The history of the Verrerie de Biot glassworks is beautiful, exemplary, original, and family-oriented. Éloi Monod, an engineer and ceramist who graduated from the École de Sèvres, longed to rediscover the secrets of traditional glassmaking. He loved both the functional aspect and the charm of the early ceramics and glassware that he discovered in the region, most notably at the Poterie Provençale ceramics workshop run by René Augé-Laribé, a man who became his father-in-law. Colourful and filled with bubbles, his first line of everyday items, glasses, bottles and jars was a resounding success.
Éloi Monod’s company was a shining light, not only because of its furnaces, but from the important role it played with the people. It breathed creative momentum into an entire generation, beginning with the children of Éloi and Luce Monod, and then by training other youths who came to learn the risky techniques and burning magic of hand-blown glass.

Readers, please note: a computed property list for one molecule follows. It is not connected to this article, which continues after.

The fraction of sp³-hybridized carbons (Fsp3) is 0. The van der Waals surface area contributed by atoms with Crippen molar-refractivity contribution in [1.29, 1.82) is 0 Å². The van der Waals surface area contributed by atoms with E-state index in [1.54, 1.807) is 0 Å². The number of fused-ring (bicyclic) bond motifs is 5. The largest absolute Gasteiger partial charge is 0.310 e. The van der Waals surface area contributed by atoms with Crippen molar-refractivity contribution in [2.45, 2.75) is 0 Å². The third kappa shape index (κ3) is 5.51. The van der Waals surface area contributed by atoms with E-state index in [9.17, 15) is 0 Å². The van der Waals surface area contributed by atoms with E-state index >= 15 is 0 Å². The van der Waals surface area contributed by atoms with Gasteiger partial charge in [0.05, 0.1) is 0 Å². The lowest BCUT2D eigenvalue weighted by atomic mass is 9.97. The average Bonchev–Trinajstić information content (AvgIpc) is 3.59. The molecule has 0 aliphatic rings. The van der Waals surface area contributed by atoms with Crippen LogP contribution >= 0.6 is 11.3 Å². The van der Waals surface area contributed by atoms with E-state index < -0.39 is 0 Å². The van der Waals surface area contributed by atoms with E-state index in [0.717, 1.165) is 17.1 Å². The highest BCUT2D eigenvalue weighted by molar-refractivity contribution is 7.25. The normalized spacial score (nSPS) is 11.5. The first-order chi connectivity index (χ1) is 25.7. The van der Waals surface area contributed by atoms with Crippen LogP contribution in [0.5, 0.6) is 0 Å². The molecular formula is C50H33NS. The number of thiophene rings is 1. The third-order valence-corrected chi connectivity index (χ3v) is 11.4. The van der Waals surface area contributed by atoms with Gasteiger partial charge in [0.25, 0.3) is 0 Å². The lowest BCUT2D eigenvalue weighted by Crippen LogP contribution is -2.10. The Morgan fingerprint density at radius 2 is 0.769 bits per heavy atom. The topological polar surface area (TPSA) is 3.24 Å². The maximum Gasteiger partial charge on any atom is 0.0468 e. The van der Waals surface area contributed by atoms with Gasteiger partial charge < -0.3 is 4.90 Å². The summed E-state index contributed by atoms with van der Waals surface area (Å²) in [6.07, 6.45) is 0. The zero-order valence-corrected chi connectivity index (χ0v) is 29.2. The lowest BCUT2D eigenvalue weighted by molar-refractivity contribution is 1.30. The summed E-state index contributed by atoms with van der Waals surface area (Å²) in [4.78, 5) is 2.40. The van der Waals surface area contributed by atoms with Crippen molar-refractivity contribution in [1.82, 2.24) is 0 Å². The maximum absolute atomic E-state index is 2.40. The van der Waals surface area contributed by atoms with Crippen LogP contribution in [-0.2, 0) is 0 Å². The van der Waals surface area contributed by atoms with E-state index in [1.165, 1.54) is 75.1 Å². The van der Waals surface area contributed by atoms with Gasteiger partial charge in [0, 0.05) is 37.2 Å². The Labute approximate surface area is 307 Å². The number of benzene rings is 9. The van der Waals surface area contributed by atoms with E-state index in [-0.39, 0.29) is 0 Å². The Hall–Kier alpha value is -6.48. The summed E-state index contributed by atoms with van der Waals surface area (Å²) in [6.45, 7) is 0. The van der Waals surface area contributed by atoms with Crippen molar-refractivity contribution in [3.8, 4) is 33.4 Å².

For centuries, bubbles have been well-known to glassblowers. They were their worst enemy, as they result from imperfect melting or from bad finishing. The temperature isn’t hot enough, or for long enough, to allow the gas to escape so the bubbles can pop on the surface of the molten glass. The bubbles remain trapped and create “waste glass”.
At the beginning of the century, some glassblowers took advantage of the effect of this type of flaw. It was also an ancestral technique used from Scandinavia to Venice to Bohemia for creating lamps, for example.
To create bubbles intentionally, bicarbonate of soda is sprinkled on the molten glass and then covered with a second layer, trapping the bicarbonate between two layers of hot glass. When it vaporises, it leaves behind uniform little bubbles of carbon dioxide that create a magnifying effect that catches and refracts the light. Each of Biot’s glassmakers have borrowed this technique and made it their own. Now a signature of glass made in Biot, bubble glass has left its mark.